Rapid tests aid mother to child HIV treatment
[NEW DELHI] A study has shown that pregnant women can be rapidly tested for HIV in labour wards of rural hospitals — and antiretroviral therapy (ART) can be delivered effectively to prevent transmission of the virus to their children.
The research, published in PLoS Medicine, tested the feasibility of providing round-the-clock rapid HIV testing and counselling in labour wards in resource-poor settings.
In 2007, about 2.1 million children were infected with HIV, 85–90 per cent of whom contracted the infection from their mother.
The rapid tests helped doctors quickly decide on whether to start ART as a precautionary measure, before test results came in, usually one to three days after delivery.
Of 1,222 women admitted for delivery at a rural teaching hospital in Sevagram, western India, 15 were found to be HIV positive, 11 of whom did not previously know their status. Of those 15 women, 13 had children that tested negative for HIV.
The researchers used two different rapid tests, based on saliva and blood samples, which give results in 20 minutes.
They also carried out conventional HIV testing. If women tested positive in both the rapid tests and conventional tests, the scientists confirmed infection with a further test that detects HIV antibodies and gives results in two days.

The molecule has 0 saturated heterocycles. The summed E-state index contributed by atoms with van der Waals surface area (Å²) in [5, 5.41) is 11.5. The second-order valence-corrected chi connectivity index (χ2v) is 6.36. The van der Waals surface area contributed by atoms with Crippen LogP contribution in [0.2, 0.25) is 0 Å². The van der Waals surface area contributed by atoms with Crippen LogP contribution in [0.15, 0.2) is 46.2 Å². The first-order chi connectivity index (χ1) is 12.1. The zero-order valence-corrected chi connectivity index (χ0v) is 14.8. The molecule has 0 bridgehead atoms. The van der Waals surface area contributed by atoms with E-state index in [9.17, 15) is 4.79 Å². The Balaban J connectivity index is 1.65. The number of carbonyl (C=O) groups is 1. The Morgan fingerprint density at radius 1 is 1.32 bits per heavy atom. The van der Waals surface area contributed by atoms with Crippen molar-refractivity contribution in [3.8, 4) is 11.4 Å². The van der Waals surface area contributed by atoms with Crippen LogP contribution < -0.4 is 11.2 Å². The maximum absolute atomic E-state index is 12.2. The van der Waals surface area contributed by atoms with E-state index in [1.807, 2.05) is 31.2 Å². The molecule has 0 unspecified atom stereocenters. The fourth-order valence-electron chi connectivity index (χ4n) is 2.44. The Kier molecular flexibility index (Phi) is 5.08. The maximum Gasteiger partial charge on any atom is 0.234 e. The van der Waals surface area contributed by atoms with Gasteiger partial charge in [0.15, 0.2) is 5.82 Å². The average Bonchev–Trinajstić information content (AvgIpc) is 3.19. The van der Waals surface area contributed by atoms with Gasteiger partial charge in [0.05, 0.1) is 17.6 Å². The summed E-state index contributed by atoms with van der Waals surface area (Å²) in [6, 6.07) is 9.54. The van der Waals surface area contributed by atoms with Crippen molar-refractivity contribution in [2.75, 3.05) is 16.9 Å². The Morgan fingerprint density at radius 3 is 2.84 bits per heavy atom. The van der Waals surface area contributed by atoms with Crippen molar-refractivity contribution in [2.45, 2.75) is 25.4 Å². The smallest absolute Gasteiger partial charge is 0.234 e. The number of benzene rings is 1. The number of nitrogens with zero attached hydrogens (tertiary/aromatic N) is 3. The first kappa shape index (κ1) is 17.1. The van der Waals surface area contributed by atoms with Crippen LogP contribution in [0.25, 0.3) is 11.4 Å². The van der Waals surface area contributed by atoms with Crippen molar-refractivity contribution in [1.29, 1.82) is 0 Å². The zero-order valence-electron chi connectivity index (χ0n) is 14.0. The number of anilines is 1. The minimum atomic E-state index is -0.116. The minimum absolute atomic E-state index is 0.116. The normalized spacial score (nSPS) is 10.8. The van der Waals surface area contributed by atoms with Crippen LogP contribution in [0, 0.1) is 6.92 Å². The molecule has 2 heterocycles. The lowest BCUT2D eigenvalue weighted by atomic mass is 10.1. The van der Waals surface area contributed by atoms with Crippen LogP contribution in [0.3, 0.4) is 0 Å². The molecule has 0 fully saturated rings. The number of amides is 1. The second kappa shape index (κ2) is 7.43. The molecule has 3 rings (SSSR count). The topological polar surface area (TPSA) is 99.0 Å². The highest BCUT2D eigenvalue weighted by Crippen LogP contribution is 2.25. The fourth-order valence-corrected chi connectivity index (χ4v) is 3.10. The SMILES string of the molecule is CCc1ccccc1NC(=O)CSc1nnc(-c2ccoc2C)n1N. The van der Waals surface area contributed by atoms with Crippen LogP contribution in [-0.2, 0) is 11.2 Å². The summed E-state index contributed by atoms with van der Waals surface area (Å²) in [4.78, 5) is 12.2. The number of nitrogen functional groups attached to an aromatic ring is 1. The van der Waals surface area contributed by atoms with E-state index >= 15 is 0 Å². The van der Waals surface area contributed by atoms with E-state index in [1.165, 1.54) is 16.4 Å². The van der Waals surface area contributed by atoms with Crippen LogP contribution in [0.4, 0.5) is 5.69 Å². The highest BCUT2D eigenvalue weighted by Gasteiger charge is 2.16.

"These findings are relevant to PMTCT [prevention of mother to child transmission] programmes in developing countries. Controlling HIV infection in women and children is crucial for changing the trajectory of the global HIV epidemic," the researchers write.
The rapid tests are awaiting approval in India. Nitika Pai, a postdoctoral fellow at the division of infectious diseases at Canada's McGill University, told SciDev.Net that it should be possible to train counsellors to run the tests and provide round-the-clock counselling at primary healthcare centres — often the first or only point of healthcare for pregnant women.
Only nine per cent of pregnant women currently receive ART, says Pai.
In many rural areas, women fear HIV testing due to social ostracisation. In addition, many women cannot access or afford antenatal care to receive preventative therapy. "The labor and delivery period is the last window of opportunity to prevent HIV transmission," says Pai.
"Without ART, the probability of transmission is 30–35 per cent; with ART it is reduced to 10–15 per cent," she says.
PLoS Medicine doi 10.1371/journal.pmed.0050092 (2008)